26 September 2009

Humans Glow in Visible Light

Scientists in Japan using special high-sensitivity cameras have found that the human body emits a tiny quantity of visible light which varies throughout the day. Unlike the body's usual infrared (heat) radiation which is already well known, this visible light is believed to be a product of various biochemical reactions in the body which can fluctuate based upon changes in the body's metabolism. Future research may investigate the effect that the mind or meditation could have on controlling this light output.

(LiveScience.com, 22 Jul 2009)

20 September 2009

Action of the whole (Buber)

An action of the whole being must approach passivity, for it does away with all partial actions, and thus with any sense of action, which always depends on limited exertions.

-- Martin Buber, from I and You (trans. Kaufmann)

12 September 2009

Approaches to Infinity (Escher)

When one dives into endlessness, in both time and space, farther and farther without stopping, one needs fixed points or milestones past which one speeds. Without these, one’s movement does not differ from standing still. There must be stars along which one shoots, beacons from which one can measure the road covered. One must divide one’s universe in distances of a specific length, in compartments that repeat themselves in endless series. At every border crossing between one compartment and the next, one’s clock ticks. . . . When one is finished, however, and looks at what he has done, then one sees something that is static and timeless. In his representation, no clock ticks. Only a flat, motionless expanse is revealed.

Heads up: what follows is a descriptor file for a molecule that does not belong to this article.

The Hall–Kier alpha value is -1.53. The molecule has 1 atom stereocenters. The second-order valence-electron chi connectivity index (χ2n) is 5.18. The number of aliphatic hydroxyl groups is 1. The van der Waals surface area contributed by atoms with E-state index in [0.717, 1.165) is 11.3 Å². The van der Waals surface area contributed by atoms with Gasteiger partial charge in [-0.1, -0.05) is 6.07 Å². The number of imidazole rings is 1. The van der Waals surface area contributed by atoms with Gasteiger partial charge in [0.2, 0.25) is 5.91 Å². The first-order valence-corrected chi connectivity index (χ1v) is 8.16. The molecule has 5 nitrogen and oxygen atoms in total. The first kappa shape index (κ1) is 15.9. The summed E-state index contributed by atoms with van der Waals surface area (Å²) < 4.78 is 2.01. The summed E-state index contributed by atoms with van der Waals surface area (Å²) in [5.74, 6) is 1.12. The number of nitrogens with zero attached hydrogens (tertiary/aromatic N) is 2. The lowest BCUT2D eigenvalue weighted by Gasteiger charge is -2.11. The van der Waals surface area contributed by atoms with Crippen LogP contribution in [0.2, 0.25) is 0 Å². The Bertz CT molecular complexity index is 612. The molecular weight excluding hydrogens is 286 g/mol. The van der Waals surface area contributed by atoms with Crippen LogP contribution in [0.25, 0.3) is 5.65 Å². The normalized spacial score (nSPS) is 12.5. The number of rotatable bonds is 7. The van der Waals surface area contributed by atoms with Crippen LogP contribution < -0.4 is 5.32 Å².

There is something breathtaking in such laws. They are not inventions or creations of the human mind, but “are” or “exist” independently of us. During a moment of clarity one can at the most discover their existence or become aware of them.

– M.C. Escher (1898-1972) , from “Approaches to Infinity”

05 September 2009

Three sorts of being

"Tell me what you do with the food you eat, and I'll tell you who you are. Some turn their food into fat and manure, some into work and good humor, and some, I'm told, into God. So there must be three sorts of men."

-- Kazantzakis, from Zorba the Greek